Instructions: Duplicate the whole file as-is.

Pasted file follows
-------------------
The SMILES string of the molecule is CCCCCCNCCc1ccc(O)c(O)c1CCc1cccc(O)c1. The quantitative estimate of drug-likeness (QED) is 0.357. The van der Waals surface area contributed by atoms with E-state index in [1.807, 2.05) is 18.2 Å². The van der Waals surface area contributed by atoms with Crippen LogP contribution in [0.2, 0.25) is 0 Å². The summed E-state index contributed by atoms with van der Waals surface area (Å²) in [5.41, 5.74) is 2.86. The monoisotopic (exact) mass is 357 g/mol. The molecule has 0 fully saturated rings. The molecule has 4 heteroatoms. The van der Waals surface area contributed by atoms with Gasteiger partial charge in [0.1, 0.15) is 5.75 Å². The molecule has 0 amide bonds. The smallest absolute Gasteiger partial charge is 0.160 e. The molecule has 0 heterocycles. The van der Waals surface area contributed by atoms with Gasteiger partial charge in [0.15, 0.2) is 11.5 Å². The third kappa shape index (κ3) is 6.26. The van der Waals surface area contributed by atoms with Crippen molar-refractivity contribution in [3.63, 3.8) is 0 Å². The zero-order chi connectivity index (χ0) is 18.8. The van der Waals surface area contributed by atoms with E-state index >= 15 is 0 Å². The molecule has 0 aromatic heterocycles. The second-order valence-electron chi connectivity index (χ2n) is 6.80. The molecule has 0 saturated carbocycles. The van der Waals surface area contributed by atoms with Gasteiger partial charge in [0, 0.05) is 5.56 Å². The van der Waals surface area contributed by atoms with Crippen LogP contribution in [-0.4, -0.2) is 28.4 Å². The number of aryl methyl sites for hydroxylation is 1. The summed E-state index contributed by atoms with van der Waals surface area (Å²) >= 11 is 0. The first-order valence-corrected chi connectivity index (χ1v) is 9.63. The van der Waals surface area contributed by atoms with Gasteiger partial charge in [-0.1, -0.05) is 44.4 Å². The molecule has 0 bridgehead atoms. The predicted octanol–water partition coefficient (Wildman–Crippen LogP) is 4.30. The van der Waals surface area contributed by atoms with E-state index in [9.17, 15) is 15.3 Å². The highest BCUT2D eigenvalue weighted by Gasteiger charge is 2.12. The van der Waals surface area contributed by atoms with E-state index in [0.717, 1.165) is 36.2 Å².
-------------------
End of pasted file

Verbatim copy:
The SMILES string of the molecule is CCCCCCNCCc1ccc(O)c(O)c1CCc1cccc(O)c1. The quantitative estimate of drug-likeness (QED) is 0.357. The van der Waals surface area contributed by atoms with E-state index in [1.807, 2.05) is 18.2 Å². The van der Waals surface area contributed by atoms with Crippen LogP contribution in [0.2, 0.25) is 0 Å². The summed E-state index contributed by atoms with van der Waals surface area (Å²) in [5.41, 5.74) is 2.86. The monoisotopic (exact) mass is 357 g/mol. The molecule has 0 fully saturated rings. The molecule has 4 heteroatoms. The van der Waals surface area contributed by atoms with Gasteiger partial charge in [0.1, 0.15) is 5.75 Å². The molecule has 0 amide bonds. The smallest absolute Gasteiger partial charge is 0.160 e. The molecule has 0 heterocycles. The van der Waals surface area contributed by atoms with Gasteiger partial charge in [0.15, 0.2) is 11.5 Å². The third kappa shape index (κ3) is 6.26. The van der Waals surface area contributed by atoms with Crippen molar-refractivity contribution in [3.63, 3.8) is 0 Å². The zero-order chi connectivity index (χ0) is 18.8. The van der Waals surface area contributed by atoms with E-state index >= 15 is 0 Å². The molecule has 0 aromatic heterocycles. The second-order valence-electron chi connectivity index (χ2n) is 6.80. The molecule has 0 saturated carbocycles. The van der Waals surface area contributed by atoms with Gasteiger partial charge in [0, 0.05) is 5.56 Å². The van der Waals surface area contributed by atoms with Crippen LogP contribution in [-0.4, -0.2) is 28.4 Å². The number of aryl methyl sites for hydroxylation is 1. The summed E-state index contributed by atoms with van der Waals surface area (Å²) >= 11 is 0. The first-order valence-corrected chi connectivity index (χ1v) is 9.63. The van der Waals surface area contributed by atoms with Gasteiger partial charge in [-0.1, -0.05) is 44.4 Å². The molecule has 0 bridgehead atoms. The predicted octanol–water partition coefficient (Wildman–Crippen LogP) is 4.30. The van der Waals surface area contributed by atoms with E-state index in [9.17, 15) is 15.3 Å². The highest BCUT2D eigenvalue weighted by Gasteiger charge is 2.12. The van der Waals surface area contributed by atoms with E-state index in [0.717, 1.165) is 36.2 Å².